By Ann-Kristin Welsing and Jelena Gregorius
During the World Forum for Democracy which takes place in Strasbourg this week (27th – 29th of November), online petitions and campaigning are a focus of discussion. Will such petitions and campaigns, which currently get much attention by internet users online, replace our current democratic systems? With such questions in mind we met Dmitry Dedov, who is a Russian judge at the European Court of Human Rights and one of the discussants during the World Forum.
Dmitry Dedov joined the forum as he is very excited about the ways how the new communication tools, raised by the information society, can have an influence on how we can change our society. He is convinced that those tools enable us to “exchange ideas” and to “participate” in democratic processes more efficiently.
But does that mean that our “old” democratic institutions are in need of drastic change? Dmitry Dedov says “No”. Although many people believe that the current system is in crisis, he argues that what the current system needs is to adapt to the developments existing on the societal level. Developments are going on all the time and therefore also the system should develop “constantly towards a more efficient system”. “Through the influence of electronic democracy”, Dmitry Dedov explains, “traditional institutions would be more transparent and more reasonable in making decisions”. According to him, this should happen on both sites: not only should citizens be able to propose some ideas, but members of the parliament should also use those tools to test and verify their views.
“Development and improvement of the system is necessary but not only because the current system is in crisis but because of the new opportunities. Information society provides us more freedom and more opportunities and we should use them. That would be very good for all of us.”
The Russian Public Initiative
The Russian Public Initiative is one example of governmental efforts to introduce online petitions and campaigning as democratic tools for decision making. Introduced on 27 August 2012, the initiative allows citizens can hand in law proposals and when those receive more than 100,000 votes, the Russian parliament has to take it into consideration.When asking Dmitry Dedov about an evaluation of this initiative, he answers that at the moment “people on both sides feel that it is the time to re-organize the system”. In his eyes, the initiative can be seen as a reaction by the Russian government to the current demonstrations which become more and more “unfriendly” towards the existing government.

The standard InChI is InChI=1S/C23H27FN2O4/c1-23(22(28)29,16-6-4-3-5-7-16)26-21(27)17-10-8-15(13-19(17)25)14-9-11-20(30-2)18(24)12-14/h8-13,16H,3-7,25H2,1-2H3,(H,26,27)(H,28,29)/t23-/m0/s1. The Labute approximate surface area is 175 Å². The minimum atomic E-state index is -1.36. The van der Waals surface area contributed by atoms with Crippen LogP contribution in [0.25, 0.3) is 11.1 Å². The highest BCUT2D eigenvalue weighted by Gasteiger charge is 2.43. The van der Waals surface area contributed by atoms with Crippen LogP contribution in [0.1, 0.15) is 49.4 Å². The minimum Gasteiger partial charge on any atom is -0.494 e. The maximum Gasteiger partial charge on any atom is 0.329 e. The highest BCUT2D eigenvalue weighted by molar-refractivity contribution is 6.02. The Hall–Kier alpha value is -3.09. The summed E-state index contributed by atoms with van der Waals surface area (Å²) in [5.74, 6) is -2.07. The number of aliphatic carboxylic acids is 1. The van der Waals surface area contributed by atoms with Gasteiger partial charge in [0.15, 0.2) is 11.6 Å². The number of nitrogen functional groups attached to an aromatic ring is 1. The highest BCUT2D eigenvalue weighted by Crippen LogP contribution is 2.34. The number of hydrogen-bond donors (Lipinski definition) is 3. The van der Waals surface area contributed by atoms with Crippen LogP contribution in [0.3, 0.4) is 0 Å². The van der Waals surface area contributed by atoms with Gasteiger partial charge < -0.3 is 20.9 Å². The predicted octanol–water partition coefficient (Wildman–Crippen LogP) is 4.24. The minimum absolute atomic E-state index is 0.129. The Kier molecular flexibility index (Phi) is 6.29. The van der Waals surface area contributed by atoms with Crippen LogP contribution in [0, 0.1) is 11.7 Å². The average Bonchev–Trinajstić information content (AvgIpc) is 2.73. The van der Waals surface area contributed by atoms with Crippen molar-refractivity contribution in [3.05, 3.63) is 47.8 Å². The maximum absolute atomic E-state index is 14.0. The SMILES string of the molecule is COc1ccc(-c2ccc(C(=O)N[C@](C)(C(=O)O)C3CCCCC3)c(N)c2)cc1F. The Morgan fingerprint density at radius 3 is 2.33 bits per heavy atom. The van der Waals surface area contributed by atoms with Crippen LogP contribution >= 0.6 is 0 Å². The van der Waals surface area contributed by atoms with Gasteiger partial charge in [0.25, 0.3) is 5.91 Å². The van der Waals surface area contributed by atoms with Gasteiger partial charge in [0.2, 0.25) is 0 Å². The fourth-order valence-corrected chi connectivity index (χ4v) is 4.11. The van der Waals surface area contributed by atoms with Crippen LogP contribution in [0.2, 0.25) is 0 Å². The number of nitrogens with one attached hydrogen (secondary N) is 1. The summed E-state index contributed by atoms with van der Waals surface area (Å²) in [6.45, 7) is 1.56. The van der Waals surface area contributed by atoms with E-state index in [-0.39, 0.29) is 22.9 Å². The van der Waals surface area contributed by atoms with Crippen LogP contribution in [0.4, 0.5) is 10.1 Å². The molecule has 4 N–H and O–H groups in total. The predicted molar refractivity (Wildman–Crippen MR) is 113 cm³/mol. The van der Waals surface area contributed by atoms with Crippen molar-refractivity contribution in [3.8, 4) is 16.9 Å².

“People claimed for more influence and for more power and want to participate in making decisions”
Real “victory” for the protesters or only token concession by the government?
We want to throw in the term “slacktivism” here, a term coined by Evgeny Morozov. He argues that in the digital age actual participation is declining because of the ease to press a button and “change the world” (“To save everything, click here”). With regard to the growth in e-democracy tools such as the Russian Public Initiative, Morozov argues that Internet use does not always mean deliberation and democracy for the population. Governments can also use those tools for, what he calls, “authoritarian deliberation”. First, governments can generate useful information about their citizens through blogs, wikis, etc. and find out who is connected to whom. Second, politicians can share the blames for failed policies with the public saying “we asked you and you did not disagree”. Third and last, e-democracy tools can help repressive governments to increase their legitimacy both nationally and internationally.
According to Dmitry Dedov, the Russian government was already planning such a platform even before the protests emerged. Generally, the Russian government’s intentions will remain unclear, although there might be some truth in Morozov’s words. Nevertheless, when governments use such platforms, it is important that citizens are educated and know how to write a well-argued and valid proposal. Otherwise, citizens are not able to make use of it and such initiatives will not provide extra value and miss the target.